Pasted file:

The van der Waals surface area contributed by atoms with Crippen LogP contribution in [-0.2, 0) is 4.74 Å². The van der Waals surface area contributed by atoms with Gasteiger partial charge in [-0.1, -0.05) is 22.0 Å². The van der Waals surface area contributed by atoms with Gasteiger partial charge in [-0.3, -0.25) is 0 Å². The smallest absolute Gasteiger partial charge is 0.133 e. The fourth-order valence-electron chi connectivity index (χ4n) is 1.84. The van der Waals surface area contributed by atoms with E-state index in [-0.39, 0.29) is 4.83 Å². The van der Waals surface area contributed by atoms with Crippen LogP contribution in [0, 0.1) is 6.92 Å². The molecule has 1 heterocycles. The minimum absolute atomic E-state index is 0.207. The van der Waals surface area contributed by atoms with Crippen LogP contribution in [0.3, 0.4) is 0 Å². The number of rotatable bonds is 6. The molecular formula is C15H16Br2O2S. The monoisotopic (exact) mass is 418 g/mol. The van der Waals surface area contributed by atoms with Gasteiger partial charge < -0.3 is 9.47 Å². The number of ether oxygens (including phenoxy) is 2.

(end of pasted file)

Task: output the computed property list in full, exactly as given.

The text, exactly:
The van der Waals surface area contributed by atoms with Crippen LogP contribution in [-0.2, 0) is 4.74 Å². The van der Waals surface area contributed by atoms with Gasteiger partial charge in [-0.1, -0.05) is 22.0 Å². The van der Waals surface area contributed by atoms with Gasteiger partial charge in [-0.3, -0.25) is 0 Å². The smallest absolute Gasteiger partial charge is 0.133 e. The fourth-order valence-electron chi connectivity index (χ4n) is 1.84. The van der Waals surface area contributed by atoms with E-state index in [-0.39, 0.29) is 4.83 Å². The van der Waals surface area contributed by atoms with Crippen LogP contribution in [0, 0.1) is 6.92 Å². The molecule has 1 heterocycles. The minimum absolute atomic E-state index is 0.207. The van der Waals surface area contributed by atoms with Crippen LogP contribution in [0.3, 0.4) is 0 Å². The number of rotatable bonds is 6. The molecular formula is C15H16Br2O2S. The monoisotopic (exact) mass is 418 g/mol. The van der Waals surface area contributed by atoms with Gasteiger partial charge < -0.3 is 9.47 Å². The number of ether oxygens (including phenoxy) is 2.